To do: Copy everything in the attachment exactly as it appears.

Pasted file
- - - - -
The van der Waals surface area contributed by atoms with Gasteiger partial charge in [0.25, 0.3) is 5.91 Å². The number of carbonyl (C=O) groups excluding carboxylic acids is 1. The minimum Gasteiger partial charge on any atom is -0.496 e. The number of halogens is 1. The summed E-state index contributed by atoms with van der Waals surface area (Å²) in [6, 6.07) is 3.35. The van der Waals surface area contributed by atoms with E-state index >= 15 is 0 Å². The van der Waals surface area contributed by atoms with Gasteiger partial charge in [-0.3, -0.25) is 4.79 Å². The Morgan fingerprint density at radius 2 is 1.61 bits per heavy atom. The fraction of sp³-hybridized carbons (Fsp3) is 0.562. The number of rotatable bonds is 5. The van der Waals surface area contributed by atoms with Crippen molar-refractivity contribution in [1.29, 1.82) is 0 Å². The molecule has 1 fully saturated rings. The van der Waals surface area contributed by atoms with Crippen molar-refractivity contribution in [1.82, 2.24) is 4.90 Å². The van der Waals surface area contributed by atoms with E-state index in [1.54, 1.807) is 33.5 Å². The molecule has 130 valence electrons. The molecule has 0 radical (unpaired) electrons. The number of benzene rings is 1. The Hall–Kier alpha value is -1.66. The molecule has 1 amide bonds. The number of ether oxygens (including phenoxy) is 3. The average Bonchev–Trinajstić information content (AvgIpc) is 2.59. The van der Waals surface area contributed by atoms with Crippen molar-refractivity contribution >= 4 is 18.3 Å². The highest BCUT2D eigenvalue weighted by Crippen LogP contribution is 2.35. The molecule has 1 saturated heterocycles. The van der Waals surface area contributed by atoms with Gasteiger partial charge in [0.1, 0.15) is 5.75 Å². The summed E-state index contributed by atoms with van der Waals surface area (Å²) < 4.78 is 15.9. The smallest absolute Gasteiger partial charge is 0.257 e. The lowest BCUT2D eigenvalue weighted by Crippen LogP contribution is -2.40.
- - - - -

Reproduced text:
The van der Waals surface area contributed by atoms with Gasteiger partial charge in [0.25, 0.3) is 5.91 Å². The number of carbonyl (C=O) groups excluding carboxylic acids is 1. The minimum Gasteiger partial charge on any atom is -0.496 e. The number of halogens is 1. The summed E-state index contributed by atoms with van der Waals surface area (Å²) in [6, 6.07) is 3.35. The van der Waals surface area contributed by atoms with E-state index >= 15 is 0 Å². The van der Waals surface area contributed by atoms with Gasteiger partial charge in [-0.3, -0.25) is 4.79 Å². The Morgan fingerprint density at radius 2 is 1.61 bits per heavy atom. The fraction of sp³-hybridized carbons (Fsp3) is 0.562. The number of rotatable bonds is 5. The van der Waals surface area contributed by atoms with Crippen molar-refractivity contribution in [1.29, 1.82) is 0 Å². The molecule has 1 fully saturated rings. The van der Waals surface area contributed by atoms with Crippen molar-refractivity contribution in [1.82, 2.24) is 4.90 Å². The van der Waals surface area contributed by atoms with E-state index in [1.54, 1.807) is 33.5 Å². The molecule has 130 valence electrons. The molecule has 0 radical (unpaired) electrons. The number of benzene rings is 1. The Hall–Kier alpha value is -1.66. The molecule has 1 amide bonds. The number of ether oxygens (including phenoxy) is 3. The average Bonchev–Trinajstić information content (AvgIpc) is 2.59. The van der Waals surface area contributed by atoms with Crippen molar-refractivity contribution >= 4 is 18.3 Å². The highest BCUT2D eigenvalue weighted by Crippen LogP contribution is 2.35. The molecule has 1 saturated heterocycles. The van der Waals surface area contributed by atoms with Gasteiger partial charge in [0.1, 0.15) is 5.75 Å². The summed E-state index contributed by atoms with van der Waals surface area (Å²) < 4.78 is 15.9. The smallest absolute Gasteiger partial charge is 0.257 e. The lowest BCUT2D eigenvalue weighted by Crippen LogP contribution is -2.40.